While cyber security executives and business decision makers are grappling with the question of whether phishing emails or ransomware attacks are the most potent threats faced by their organisations, the real question is whether businesses are equipped to implement all-round risk mitigation strategies to prevent or to respond to all kinds of emerging threats.
Earlier this week, a survey of 600 business decision makers across the UK, US, Germany, and Australia by security firm Clearswift revealed how such decision-makers viewed and ranked various forms of cyber-threats that could impact their businesses. A majority (59 percent) of such decision makers said that they viewed phishing emails as the biggest cyber- threat to their businesses, thereby signifying the scale of impact a single malicious email can have on a business.
Even though such decision makers did not comment about the threat posed by ransomware attacks or DDoS attacks, a third of them listed the lax attitude of their employees as the biggest threat, while another 31 percent of them highlighting USBs as a major threat as such devices can easily be infected with malicious code.
In contrast, a survey of 250 information security experts (CIOs, CISOs and CSOs) by Bitdefender revealed that 44 percent of them viewed the cyber-behaviour of their C-Suite colleagues as the biggest threat to their businesses, with 75 percent of them sure of the fact that those representing their management were the most likely to flaunt data security rules.
While 38 percent of information security experts in this second survey ranked ransomware attacks and DDoS attacks as the biggest threats faced by their organisations, only 11 percent of them considered phishing attacks as the biggest threat. When asked to rank departments that were most likely to suffer a data breach, 23 percent of such experts chose Finance, 17 percent chose Sales, and another 14 percent chose HR, thereby flagging three departments that handle large amounts of sensitive information.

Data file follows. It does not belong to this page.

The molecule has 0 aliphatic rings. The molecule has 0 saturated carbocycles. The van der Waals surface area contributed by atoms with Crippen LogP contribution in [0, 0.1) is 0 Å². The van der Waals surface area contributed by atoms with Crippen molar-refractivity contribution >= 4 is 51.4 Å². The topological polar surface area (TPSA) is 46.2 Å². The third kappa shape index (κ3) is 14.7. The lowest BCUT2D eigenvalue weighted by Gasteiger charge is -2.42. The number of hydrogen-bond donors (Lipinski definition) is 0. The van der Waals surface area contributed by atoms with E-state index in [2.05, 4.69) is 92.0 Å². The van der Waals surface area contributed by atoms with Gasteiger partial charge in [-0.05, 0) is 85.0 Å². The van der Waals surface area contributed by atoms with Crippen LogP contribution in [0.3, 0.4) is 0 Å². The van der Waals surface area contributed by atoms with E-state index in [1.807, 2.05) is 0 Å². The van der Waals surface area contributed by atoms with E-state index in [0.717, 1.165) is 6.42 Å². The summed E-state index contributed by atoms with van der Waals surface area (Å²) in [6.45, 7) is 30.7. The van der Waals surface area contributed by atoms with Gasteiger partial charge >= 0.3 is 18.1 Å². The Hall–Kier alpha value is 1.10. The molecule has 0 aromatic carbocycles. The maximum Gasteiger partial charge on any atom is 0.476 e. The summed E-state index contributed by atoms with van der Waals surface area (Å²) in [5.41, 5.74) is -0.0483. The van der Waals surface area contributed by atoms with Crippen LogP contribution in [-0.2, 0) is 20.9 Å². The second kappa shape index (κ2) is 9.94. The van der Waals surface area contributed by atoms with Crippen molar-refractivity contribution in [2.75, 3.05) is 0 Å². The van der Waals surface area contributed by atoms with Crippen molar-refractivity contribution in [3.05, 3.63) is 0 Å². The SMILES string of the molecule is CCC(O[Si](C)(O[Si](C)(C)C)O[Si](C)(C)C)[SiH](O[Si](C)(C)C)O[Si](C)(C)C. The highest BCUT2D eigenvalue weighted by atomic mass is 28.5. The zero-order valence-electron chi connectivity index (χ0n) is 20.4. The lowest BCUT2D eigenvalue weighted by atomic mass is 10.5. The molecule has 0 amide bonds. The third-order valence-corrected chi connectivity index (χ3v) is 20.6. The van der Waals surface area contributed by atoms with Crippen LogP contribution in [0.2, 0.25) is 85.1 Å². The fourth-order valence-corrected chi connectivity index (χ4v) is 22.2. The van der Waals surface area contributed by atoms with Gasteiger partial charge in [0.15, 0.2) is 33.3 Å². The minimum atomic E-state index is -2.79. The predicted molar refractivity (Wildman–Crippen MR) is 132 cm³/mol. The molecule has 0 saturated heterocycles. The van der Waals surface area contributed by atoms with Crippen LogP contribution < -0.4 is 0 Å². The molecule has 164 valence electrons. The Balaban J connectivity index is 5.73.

Responding to the apparent difference of opinion between decision makers and information security experts in terms of ranking the biggest cyber-threats to their organisations, Stephen Burke, founder & CEO at Cyber Risk Aware told SC Magazine UK that this was really about addressing the cause and effect of attacks rather than prioritising one over the other.
He said that even though hackers are using insecure RDP access points to deploy ransomware, the vast majority of ransomware attacks continue to originate from phishing emails. So the conversation is really about the delivery mechanism and the end result, both of which are major threats.
However, he said that the bigger issue is that "organisations are focussing on keeping up to date with the latest cyber-defence technology rather than on the target for phishing attacks: the employees themselves".
"In many organisations end user awareness is a security weak spot which is why it's vital to educate all employees on how to spot and report, on phishing emails to prevent an attack in the first place. This is increasingly important as cyber-criminals have fully commercialised their offering and are able to bypass email security gateways to target individual users. Building a ‘human firewall' – in which the employees can flag phishing emails - is an important part of a multi-layered security strategy," he added.
According to Adam Brown, manager, security solutions at Synopsys, a wise approach to security is to consider security as a whole instead of rating various threats in terms of importance. Measurement and metrics will allow an organisation to understand their capability and where to make improvements.
"In a way both sets of research are agreeing with one another. They also show a potential misinterpretation of the problem by some C-suite executives who rate ransomware over phishing. Several studies have shown that over 90 percent of phishing emails are designed to deliver ransomware," said Stephen Giguere, EMEA engineer at Synopsys to SC Magazine UK.
"You might consider that ransomware is the symptom and in fact phishing is the problem, but it would be advised to address both. While the perceptions aren't surprising as both ransomware and DDoS are media favourites, perception should not be the foundation of a cyber-security initiative," he added.